Poland – EU Parliamentary Elections

Political Background

Poland joined the EU in 2004, as part of the ten country expansion of that year.

Poland was historically one of Europe’s greatest states, the dominant component of the Polish-Lithuanian Commonwealth which was Europe’s largest country at one point and one of its most progressive, with a system of checks and balances which contributed to the ideas of modern day democracy and federalism, and which provided ‘golden liberty’ to a full 10% of its population. The Commonwealth was, however, wiped off the map in the late 18th century, as it was partitioned between its enemies.

A deeply unstable Polish state emerged following WWI, and was partitioned once again in 1939 by Stalin’s Russia and Nazi Germany following the secret protocols of the Moltov-Ribbentrop Pact.

Poland experienced immense violence during WWII, 80% of Warsaw was destroyed. Around 5 million Poles died, including 3 million Polish Jews. Tens of thousands of members of the Polish elite were specifically executed, in an attempt to decapitate Polish civil society.

Post-war Poland came under Communist rule due to Soviet influence. The Polish Communists used a rigged referendum and election to legitimise themselves.

Communism was never a particularly good fit for Poland. A predominantly rural and highly Catholic nation, the Communists had won only 1.9% in the last more or less free elections in 1928. Communist rule was always unstable, and protests were relatively frequent. The elevation of the arch anti-communist Archbishop of Warsaw, Karol Jozef Wojtyla, to become Pope John Paul II made the Catholic Church an even more potent enemy of communism. Protests and strikes in Polish port cities led to the formation of the independent trade union, Solidarity, which came to be led by Lech Walesa.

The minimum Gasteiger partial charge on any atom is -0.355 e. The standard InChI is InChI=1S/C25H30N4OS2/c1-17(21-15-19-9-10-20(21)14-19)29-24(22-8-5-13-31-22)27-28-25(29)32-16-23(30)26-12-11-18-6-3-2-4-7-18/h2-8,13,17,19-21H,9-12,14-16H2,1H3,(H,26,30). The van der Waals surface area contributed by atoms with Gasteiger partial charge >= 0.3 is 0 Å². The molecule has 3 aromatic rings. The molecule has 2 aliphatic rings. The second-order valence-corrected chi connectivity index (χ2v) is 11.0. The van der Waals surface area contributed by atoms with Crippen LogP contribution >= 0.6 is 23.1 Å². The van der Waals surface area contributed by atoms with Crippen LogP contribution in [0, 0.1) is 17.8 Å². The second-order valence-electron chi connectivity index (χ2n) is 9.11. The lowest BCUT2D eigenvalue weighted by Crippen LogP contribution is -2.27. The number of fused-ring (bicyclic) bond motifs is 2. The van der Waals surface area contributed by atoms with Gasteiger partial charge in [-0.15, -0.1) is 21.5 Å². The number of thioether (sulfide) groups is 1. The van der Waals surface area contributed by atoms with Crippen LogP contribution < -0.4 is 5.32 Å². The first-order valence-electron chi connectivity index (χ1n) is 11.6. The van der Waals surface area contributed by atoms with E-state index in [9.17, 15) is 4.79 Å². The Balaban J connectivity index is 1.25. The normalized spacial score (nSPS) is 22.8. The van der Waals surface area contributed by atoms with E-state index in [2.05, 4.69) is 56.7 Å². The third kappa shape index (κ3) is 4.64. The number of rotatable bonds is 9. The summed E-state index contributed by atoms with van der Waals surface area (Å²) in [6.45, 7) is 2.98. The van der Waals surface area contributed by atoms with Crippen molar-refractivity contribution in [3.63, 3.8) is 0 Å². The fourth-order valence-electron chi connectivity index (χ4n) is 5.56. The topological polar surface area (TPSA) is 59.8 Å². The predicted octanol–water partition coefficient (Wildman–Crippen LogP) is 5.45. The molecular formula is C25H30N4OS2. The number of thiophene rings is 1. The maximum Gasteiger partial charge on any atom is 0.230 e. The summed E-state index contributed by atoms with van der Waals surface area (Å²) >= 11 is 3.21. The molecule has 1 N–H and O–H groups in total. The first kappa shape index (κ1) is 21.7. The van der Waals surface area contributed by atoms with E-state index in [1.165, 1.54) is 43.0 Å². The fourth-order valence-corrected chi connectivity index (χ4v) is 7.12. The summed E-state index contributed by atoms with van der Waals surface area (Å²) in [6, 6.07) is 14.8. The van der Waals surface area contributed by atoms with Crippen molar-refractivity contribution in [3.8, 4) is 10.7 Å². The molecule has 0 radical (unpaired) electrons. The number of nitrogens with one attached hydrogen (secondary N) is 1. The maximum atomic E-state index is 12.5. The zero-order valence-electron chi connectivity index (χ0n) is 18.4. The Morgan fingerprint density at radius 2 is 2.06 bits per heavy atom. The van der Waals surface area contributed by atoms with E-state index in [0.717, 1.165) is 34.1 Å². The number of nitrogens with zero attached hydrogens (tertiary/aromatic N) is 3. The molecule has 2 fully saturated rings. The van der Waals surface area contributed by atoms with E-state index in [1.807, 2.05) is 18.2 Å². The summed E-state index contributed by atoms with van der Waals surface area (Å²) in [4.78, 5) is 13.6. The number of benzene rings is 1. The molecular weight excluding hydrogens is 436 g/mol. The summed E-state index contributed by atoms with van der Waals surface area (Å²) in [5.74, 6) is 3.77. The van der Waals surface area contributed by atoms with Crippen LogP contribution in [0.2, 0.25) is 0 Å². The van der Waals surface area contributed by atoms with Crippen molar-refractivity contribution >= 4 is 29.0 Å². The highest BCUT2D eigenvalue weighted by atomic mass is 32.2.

An attempt to institute martial law failed and round-table negotiations between Solidarity and the government led to quasi-free elections in 1989. Solidarity secretly feared it would not win a single seat, instead it won almost every single seat up for election, missing just one seat in the Senate, and while the Communists had 65% of seats reserved in their favour, it was clear what the people wanted and the country transitioned into liberal democracy. Walesa became President, and in a symbolic move was inaugurated by a transition of state symbols from the Polish government-in-exile.

Polish democracy since 1991 was extraordinarily volatile and characterised by low turnouts and party fragmentation. Corruption has been a problem. No government was re-elected until 2011.

The Catholic Church remains very powerful and very conservative in Poland, and Poland is arguably one of the Europe’s most conservative countries. Anti-Russian and anti-German rhetoric is common from some sections of society. Mainstream political discourse is very nationalist when compared with a nation like Germany or the UK.

Recent years have seen the stabilisation of the political system behind the Civic Platform (PO), and Law and Justice (PiS) parties, however. Both are right-of-centre but the PO is more typical of a Western European conservative party, economically liberal, pro-European, secular and more moderate on social issues, whereas the PiS is heavily nationalistic, very socially conservative, Eurosceptic, and more economically interventionist.

These divisions are sharply geographic – PO wins the regions which were governed by Germany prior to 1918 and PiS wins the regions governed by Russia prior to that year. This reflects Polish history – the German regions of Poland were much more industrialised and are, to this day much more urban and affluent.

Poland avoided recession in 2008-9, seeing its economy grow by 1.6% in 2009, and grow by 4.1% and 4.5% in 2010 and 2011.

Growth has slowed in recent years due to a PO-led government which shies away from major reforms. Bureaucracy is problematic and some industries suffer labour shortages.